Quote of the Day
I read this last Sunday, eating lunch outside at Cafe Presse on 12th, as has been my habit this long summer; then I reread it to Patricia when she arrived (that's also my habit). It's from Rick Perlstein's book ”The Invisible Bridge: The Fall of Nixon and the Rise of Reagan.“ We're in 1975/76, post-Vietnam, post-Watergate, and a Senate committee run by Sen. Frank Church (D-ID, back when Ds could be from ID) is investigating what exactly the CIA had been doing with our tax dollars in the 1950s, '60s and '70s. Some of the stuff—assassinations of foreign leaders, opening mail of U.S. citizens—isn't particularly palatable, but you get the feeling Americans were more upset by the latter than the former.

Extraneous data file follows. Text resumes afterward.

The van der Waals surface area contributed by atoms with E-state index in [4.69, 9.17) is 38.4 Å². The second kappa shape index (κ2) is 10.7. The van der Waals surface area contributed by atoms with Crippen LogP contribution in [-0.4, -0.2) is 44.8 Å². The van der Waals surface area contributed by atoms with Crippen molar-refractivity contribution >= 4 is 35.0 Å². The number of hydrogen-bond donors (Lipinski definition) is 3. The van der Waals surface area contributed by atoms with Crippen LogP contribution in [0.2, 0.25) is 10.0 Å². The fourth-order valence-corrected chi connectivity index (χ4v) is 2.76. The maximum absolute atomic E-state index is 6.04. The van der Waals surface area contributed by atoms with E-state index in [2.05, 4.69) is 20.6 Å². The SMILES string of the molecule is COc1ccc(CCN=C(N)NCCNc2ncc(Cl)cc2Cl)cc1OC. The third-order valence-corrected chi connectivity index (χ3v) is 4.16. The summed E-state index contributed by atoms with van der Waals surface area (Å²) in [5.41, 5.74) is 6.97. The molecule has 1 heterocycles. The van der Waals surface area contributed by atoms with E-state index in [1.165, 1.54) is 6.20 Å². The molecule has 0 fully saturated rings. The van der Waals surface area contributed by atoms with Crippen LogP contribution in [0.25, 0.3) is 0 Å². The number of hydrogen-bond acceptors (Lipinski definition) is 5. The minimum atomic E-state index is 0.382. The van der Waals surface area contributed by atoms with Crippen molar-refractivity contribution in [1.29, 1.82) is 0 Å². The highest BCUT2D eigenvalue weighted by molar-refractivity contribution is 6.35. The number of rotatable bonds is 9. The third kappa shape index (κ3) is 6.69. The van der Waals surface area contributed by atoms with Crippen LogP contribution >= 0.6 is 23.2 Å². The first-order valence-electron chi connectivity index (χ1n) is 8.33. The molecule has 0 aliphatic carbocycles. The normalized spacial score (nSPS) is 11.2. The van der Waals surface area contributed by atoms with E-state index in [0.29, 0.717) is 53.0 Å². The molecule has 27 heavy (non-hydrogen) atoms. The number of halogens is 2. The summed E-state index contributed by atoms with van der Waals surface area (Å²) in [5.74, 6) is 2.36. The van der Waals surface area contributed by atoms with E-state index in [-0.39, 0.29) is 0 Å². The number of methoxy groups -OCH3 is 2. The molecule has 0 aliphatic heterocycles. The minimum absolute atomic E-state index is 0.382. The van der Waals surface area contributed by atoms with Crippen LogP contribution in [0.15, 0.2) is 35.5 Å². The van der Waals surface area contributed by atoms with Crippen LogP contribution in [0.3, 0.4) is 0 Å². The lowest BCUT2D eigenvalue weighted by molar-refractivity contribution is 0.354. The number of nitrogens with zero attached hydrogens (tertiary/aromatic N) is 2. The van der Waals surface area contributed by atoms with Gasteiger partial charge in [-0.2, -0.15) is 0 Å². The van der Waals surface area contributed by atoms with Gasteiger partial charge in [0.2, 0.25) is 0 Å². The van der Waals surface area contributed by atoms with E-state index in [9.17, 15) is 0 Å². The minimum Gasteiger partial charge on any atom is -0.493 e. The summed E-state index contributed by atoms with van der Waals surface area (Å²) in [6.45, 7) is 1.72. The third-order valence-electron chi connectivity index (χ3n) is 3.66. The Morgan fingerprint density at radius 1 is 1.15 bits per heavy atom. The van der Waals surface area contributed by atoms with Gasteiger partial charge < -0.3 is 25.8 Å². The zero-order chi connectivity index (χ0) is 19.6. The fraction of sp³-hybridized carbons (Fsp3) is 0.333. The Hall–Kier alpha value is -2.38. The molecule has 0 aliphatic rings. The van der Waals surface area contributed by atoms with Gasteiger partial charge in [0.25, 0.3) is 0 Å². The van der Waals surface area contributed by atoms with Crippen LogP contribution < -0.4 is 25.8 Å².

This is the part I reread to Patricia:
It never became any kind of campaign issue; in public opinion polls slightly more citizens disapproved than approved of the Pike and Church committees, and a majority feared they'd harmed national security.
That's why Jason Bourne is the perfect American hero. He's a CIA supersoldier who does the dirty work, then develops amnesia. He's keeps us both safe and innocent.